ST. PAUL — President Donald Trump on Friday, April 17 issued a call to "liberate Minnesota" hours before opponents of Gov. Tim Walz's stay at home order were set to protest at the governor's residence.
Trump in a series of tweets called for the "liberation" of Michigan, Minnesota and Virginia, states controlled by Democratic governors that have issued orders limiting travel and social gathering during the COVID-19 pandemic and states viewed as potential battleground states in the 2020 presidential contest.
The comment came a day after the president presented a plan to gradually reopen businesses around the country. Once testing is widely available, the plan would let states assess whether business owners and workers can go back to more normal operations with social distancing measures in place. The guidance allowed for flexibility for governors to roll out plans that fit the individual needs of their states.
The president's two-word tweet seemed to throw support behind protesters who demonstrated outside the governor's residence in St. Paul urging state officials to reopen the state's economy.
Minnesota on Friday posted its highest one-day increase in confirmed COVID-19 cases and deaths to date, according to state health officials. And state leaders said Minnesotans' efforts to slow the spread of the disease had helped curve its projected transmission.
But that progress could be lost, they warned, if the state returned to normal too quickly and without adequate measures to stop the disease.
“We have done a really good job,” Walz said. “But I really worry that right at the time this is getting really hard is when we are maybe starting to move toward the peak.”
The governor said he supported the Trump administration's plan to let states gradually reopen businesses and said the state had the resources to start determining which could reopen with recommended social distancing guidelines. But he raised concerns about Trump's message about "liberating" the state without clear guidelines.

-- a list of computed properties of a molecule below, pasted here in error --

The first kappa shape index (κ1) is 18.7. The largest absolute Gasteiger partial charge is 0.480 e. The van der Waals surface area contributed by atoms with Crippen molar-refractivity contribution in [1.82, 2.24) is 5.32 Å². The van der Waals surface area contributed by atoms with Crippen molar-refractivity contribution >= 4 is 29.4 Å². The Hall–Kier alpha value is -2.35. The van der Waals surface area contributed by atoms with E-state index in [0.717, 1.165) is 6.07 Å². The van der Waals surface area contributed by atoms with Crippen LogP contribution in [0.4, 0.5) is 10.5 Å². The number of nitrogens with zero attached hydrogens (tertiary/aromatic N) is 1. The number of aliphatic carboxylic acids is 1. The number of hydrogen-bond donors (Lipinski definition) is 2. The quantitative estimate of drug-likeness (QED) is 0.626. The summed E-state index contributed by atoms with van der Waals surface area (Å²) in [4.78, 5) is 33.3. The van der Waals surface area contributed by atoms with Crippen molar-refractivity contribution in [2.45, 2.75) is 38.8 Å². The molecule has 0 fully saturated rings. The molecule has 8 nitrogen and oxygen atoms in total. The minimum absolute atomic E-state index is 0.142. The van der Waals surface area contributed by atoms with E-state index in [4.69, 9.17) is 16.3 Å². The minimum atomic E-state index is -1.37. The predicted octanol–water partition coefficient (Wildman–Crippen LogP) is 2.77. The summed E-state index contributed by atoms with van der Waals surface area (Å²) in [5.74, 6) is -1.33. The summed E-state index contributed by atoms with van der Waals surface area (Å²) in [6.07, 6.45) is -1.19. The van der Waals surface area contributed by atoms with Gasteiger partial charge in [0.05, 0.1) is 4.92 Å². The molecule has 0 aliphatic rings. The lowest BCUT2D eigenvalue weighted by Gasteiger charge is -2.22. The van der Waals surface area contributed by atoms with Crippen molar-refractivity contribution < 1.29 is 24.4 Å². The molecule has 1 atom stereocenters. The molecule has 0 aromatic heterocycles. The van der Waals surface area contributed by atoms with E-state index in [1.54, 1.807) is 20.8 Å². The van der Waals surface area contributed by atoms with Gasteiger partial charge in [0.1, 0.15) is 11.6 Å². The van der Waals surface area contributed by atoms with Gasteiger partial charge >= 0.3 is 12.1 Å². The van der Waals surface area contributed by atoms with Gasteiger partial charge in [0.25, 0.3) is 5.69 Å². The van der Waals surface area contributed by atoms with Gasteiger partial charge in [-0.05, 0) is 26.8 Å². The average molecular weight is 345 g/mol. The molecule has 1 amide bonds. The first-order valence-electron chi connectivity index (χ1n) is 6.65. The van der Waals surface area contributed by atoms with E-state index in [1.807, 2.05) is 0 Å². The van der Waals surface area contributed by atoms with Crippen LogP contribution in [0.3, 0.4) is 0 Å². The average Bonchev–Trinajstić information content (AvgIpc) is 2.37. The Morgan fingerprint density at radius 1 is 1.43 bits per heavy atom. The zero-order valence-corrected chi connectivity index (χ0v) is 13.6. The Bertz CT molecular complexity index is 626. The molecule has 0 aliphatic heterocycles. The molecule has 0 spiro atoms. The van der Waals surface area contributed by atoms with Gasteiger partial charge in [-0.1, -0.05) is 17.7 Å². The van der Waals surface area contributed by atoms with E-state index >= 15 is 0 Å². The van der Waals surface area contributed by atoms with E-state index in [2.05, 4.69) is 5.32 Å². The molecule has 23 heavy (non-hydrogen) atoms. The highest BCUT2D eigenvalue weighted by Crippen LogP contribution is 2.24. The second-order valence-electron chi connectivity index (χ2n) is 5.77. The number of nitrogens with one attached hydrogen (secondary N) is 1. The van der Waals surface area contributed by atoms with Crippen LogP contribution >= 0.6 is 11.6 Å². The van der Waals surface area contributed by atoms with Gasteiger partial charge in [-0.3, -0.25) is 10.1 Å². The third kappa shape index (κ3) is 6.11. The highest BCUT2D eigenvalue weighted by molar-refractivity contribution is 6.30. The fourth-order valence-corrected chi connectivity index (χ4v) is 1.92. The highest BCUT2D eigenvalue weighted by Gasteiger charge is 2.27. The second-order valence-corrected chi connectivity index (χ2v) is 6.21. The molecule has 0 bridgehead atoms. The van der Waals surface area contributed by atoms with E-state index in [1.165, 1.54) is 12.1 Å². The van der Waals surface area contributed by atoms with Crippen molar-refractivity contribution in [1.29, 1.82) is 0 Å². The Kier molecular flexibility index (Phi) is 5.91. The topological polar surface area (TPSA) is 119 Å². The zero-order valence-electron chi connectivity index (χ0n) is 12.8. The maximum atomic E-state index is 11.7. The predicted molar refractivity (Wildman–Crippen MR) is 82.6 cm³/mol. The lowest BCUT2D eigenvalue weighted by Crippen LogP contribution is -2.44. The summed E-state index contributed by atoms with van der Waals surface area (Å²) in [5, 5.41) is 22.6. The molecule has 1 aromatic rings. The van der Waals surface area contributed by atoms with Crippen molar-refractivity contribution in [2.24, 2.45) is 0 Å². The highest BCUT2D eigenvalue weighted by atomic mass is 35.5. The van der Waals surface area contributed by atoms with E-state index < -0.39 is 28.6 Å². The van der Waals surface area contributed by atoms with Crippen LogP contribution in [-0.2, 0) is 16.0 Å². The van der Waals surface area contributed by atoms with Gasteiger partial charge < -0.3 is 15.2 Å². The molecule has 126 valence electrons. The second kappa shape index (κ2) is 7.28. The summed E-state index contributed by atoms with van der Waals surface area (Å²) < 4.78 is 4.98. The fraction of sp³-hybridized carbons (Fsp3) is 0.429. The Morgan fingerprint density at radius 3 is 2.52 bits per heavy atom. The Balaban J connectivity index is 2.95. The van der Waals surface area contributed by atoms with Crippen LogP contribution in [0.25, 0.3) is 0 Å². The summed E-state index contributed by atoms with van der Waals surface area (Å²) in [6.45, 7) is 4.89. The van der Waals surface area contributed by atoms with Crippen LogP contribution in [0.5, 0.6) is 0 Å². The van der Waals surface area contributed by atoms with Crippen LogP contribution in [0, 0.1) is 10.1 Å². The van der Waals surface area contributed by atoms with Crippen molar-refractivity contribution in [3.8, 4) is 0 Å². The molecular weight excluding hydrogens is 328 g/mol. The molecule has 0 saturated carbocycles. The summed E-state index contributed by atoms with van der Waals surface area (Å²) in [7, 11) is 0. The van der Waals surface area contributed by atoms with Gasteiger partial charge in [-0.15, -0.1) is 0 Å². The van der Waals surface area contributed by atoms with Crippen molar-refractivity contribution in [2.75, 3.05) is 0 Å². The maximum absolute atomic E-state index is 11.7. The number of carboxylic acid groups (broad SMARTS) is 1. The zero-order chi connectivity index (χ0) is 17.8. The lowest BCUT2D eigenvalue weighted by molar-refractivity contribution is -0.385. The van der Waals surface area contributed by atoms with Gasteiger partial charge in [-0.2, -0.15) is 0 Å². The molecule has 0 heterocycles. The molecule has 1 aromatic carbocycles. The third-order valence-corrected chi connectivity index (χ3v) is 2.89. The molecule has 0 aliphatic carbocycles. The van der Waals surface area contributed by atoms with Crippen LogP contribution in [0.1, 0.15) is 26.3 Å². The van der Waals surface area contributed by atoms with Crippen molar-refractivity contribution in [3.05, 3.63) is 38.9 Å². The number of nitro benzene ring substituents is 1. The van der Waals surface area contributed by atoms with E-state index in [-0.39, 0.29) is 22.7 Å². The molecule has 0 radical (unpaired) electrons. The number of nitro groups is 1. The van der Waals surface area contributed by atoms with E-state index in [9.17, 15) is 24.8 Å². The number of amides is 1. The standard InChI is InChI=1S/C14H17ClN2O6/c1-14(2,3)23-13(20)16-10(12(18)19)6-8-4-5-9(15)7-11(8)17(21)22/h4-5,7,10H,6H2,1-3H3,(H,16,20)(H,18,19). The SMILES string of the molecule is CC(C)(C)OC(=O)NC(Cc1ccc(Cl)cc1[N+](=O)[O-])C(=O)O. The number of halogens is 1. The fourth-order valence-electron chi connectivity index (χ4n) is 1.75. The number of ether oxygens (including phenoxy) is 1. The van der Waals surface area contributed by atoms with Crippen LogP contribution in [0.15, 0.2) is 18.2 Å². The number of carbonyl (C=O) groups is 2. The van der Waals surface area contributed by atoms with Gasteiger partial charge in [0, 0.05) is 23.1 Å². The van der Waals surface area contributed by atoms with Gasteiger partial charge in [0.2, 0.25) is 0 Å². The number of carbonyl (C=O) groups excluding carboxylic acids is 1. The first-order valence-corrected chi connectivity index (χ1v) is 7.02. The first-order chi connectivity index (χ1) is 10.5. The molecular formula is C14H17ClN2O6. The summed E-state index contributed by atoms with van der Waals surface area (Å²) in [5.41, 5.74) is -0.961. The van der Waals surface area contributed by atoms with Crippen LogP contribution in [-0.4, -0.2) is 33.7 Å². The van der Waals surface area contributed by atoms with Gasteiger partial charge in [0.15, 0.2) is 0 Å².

Walz said he'd called Trump administration officials for follow-up Friday to no avail.
"I'd like to know what they think we could have done differently. Because again we are leading as we were asked. We flattened the curve," Walz told reporters. "We've built up our (personal protective equipment), we've kept Minnesotans alive and we're moving people back into the workforce in a safe manner, I would argue we're doing everything that they're telling us do but the difference is I actually have to do it here."
A call to 'open up'
At about noon on Friday, hundreds gathered outside the governor's residence in St. Paul, standing closer to one another than the Centers for Disease Control and Prevention's six-foot social distancing recommendation. "Don't tread on me," Trump 2020 and American flags blew in the wind as protesters shouted, cheered, rang cowbells and blared their car horns.
Some protesters argued that the state's stay at home order violates personal liberties and epitomizes big government control, one man shouting in a megaphone that the state is living under tyranny. Others focused on the shutdown's economic impact, now that nearly half a million Minnesotans have applied for unemployment benefits.
Their handmade signs read messages like "let my people go" and "end the shutdown." A handful donned surgical masks and practiced social distancing, while dozens of others stood arm to arm on the sidewalks and lawns outside the residence, yelling, "open up." Dozens drove by in their cars, blaring their horns and draping flags and signs out their windows.
A spokesperson from the St. Paul Police Department said no arrests were made, and they estimated approximately 800 people were present, not including passerbys and those who drove by.